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The Time Machine | Discussion Questions 11 - 20

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In The Time Machine, does H.G. Wells imply that a vegetarian diet is better than a carnivorous one?

Because the Eloi, who eat only fruits and vegetables, are peaceful, loving, and generally happy, and the Morlocks, who eat meat (namely Eloi) are savage and warlike, the reader might think that H.G. Wells is making an explicit statement in favor of a vegetarian diet. However, the Time Traveller makes it clear more than once that the Eloi are a weak, lost, decadent society. Unchallenged, they have become unintelligent, lackluster, and ineffective. While the vegetarian Eloi, unlike the Morlocks, cause no harm to others, their diet cannot be seen as contributing to their success or failure as a group. The preference for a vegetarian diet also creates a contrast with the Morlocks, who consume not only flesh but the flesh of a fellow species.

When the Time Traveller uses the word communism in Chapter 4 of The Time Machine, is he using it to condemn or approve the Elois' method of social organization?

The Time Traveller uses the word communism just once, when he first lands in the future and sees no individual houses but just large "palace-like buildings." Here, he discovers the Eloi eat and sleep together. However, while they may live communally, to be true communists they would have to share ownership of all property and work "from each according to his ability, to each according to his need," according to a phrase popularized by Karl Marx, a leading communist thinker. There is no description of the Elois' use of property. They have no apparent government or leaders, and they do not work. Because the Time Traveller does not admit to any political leaning one way or another, readers must conclude that he neither approves nor disapproves of their lifestyle politically. He is simply using the word communism as a descriptor.

In Chapter 4 of The Time Machine, what is the significance of the White Sphinx's smile?

A mythical beast combining features of several real creatures—lion, human, eagle—the Sphinx is an ancient fantastical creature. In Egyptian mythology the Sphinx, particularly the Great Sphinx of Giza, was believed to represent a lion god who sat at the entrance of the underworld. It was thus a figure of ominous power. In ancient Greek mythology, a famous Sphinx guarded the city of Thebes. If a person guessed its riddle—What has one voice but is four-, two-, and three-legged?—he survived. If he did not, he was strangled. (The answer is Man, as an infant, adult, and elder with a cane.) All in all, then, the White Sphinx is an ominous presence. His outspread wings, usually folded, suggest an unusual alertness as well. Originally, sphinxes were not shown with a smile. The smile of the White Sphinx is the so-called archaic smile from 6th-century BCE Greek art. It is believed to have originated in an effort to give a sense of life to inanimate marble statues, but because of its restraint, neither broad nor full, it has always had an enigmatic, Mona Lisa–like effect, as if the smiler were hiding a secret. This is the case with the White Sphinx which is, of course, covering up the fact that the Eloi–Morlock society is grim and cruel. Thus, it is an age-old sign of warning to the Time Traveller, who can sense it but not fully understand it.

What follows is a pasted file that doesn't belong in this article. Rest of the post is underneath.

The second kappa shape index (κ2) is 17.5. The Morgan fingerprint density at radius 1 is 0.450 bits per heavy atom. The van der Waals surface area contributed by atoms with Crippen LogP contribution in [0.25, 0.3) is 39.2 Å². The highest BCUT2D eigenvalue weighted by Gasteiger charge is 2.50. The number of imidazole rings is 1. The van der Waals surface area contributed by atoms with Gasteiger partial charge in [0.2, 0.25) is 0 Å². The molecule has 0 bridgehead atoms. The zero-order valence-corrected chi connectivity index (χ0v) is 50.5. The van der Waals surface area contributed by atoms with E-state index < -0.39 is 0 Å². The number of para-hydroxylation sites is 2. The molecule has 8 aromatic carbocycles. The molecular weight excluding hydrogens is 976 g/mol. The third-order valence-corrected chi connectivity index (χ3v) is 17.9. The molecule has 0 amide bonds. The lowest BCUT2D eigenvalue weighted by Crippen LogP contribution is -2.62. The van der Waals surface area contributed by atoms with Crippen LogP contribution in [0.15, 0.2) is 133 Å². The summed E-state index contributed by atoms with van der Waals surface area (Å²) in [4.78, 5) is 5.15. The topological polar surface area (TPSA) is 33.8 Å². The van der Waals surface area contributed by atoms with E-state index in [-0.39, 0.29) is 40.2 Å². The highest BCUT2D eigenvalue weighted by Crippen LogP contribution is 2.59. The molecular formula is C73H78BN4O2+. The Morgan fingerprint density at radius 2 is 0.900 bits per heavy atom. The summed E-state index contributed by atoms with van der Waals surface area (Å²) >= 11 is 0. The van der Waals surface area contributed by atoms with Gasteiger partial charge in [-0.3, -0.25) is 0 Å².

In Chapters 4 and 5 of The Time Machine, the Time Traveller refers to being "puzzled." Why does Wells use this verb to develop larger themes?

Entering the abode of the Eloi, the Time Traveller is confused by the fruits and blooms he sees everywhere: "At first I was puzzled by all these strange fruits, and by the strange flowers I saw, but later I began to perceive their import." Another "thing puzzled me," he notes later, "and I was led to make a further remark, which puzzled me still more: that aged and infirm among this people there were none." The first of these issues is easy to resolve: the fruits at which the Time Traveller is looking are the staple food of the Eloi, while the flowers represent their childlike, playful nature. However, the fact that the Time Traveller does not see either old people, burial places, or crematoria points to the larger themes of class struggle and utopia and dystopia. No Eloi grow old because they are eaten by Morlocks before they can age out of their society.

How is the African visitor to London in Chapter 5 of The Time Machine similar to the Time Traveller?

Wells uses the African character to suggest ignorance. The Time Traveller mentions people of color when he is speaking about "visions of Utopias" in Chapter 5 to make the point that he could not hope to understand all the workings of a future civilization. He says he can only guess at the function of the strange circular wells he comes across. In his inability to understand the infrastructure, he compares himself to "a negro [sic], fresh from central Africa" who, visiting London for the first time, would encounter railroads, telephones, and telegraphs and have difficulty both understanding them and explaining them to others, as the Time Traveller is trying to do to his dinner guests. Furthermore, he and the African would have only a narrow gap separating their abilities to comprehend what they were seeing for the first time.